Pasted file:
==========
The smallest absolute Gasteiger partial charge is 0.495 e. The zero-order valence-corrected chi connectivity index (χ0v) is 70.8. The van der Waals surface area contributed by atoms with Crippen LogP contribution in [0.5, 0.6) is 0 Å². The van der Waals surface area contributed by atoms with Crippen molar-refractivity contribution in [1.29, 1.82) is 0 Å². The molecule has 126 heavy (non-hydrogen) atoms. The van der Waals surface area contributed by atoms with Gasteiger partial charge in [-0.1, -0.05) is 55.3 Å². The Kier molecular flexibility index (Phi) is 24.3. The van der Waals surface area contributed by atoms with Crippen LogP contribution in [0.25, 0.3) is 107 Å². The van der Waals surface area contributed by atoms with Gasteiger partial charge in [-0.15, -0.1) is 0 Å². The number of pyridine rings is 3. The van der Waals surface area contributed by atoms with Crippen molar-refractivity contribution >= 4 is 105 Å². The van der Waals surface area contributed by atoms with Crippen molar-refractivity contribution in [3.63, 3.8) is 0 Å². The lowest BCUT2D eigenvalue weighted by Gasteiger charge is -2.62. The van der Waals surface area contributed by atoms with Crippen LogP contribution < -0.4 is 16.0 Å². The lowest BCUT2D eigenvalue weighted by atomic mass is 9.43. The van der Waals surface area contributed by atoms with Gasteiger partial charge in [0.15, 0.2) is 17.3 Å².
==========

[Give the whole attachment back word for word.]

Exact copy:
The smallest absolute Gasteiger partial charge is 0.495 e. The zero-order valence-corrected chi connectivity index (χ0v) is 70.8. The van der Waals surface area contributed by atoms with Crippen LogP contribution in [0.5, 0.6) is 0 Å². The van der Waals surface area contributed by atoms with Crippen molar-refractivity contribution in [1.29, 1.82) is 0 Å². The molecule has 126 heavy (non-hydrogen) atoms. The van der Waals surface area contributed by atoms with Gasteiger partial charge in [-0.1, -0.05) is 55.3 Å². The Kier molecular flexibility index (Phi) is 24.3. The van der Waals surface area contributed by atoms with Crippen LogP contribution in [0.25, 0.3) is 107 Å². The van der Waals surface area contributed by atoms with Gasteiger partial charge in [-0.15, -0.1) is 0 Å². The number of pyridine rings is 3. The van der Waals surface area contributed by atoms with Crippen molar-refractivity contribution >= 4 is 105 Å². The van der Waals surface area contributed by atoms with Crippen molar-refractivity contribution in [3.63, 3.8) is 0 Å². The lowest BCUT2D eigenvalue weighted by Gasteiger charge is -2.62. The van der Waals surface area contributed by atoms with Crippen LogP contribution < -0.4 is 16.0 Å². The lowest BCUT2D eigenvalue weighted by atomic mass is 9.43. The van der Waals surface area contributed by atoms with Gasteiger partial charge in [0.15, 0.2) is 17.3 Å².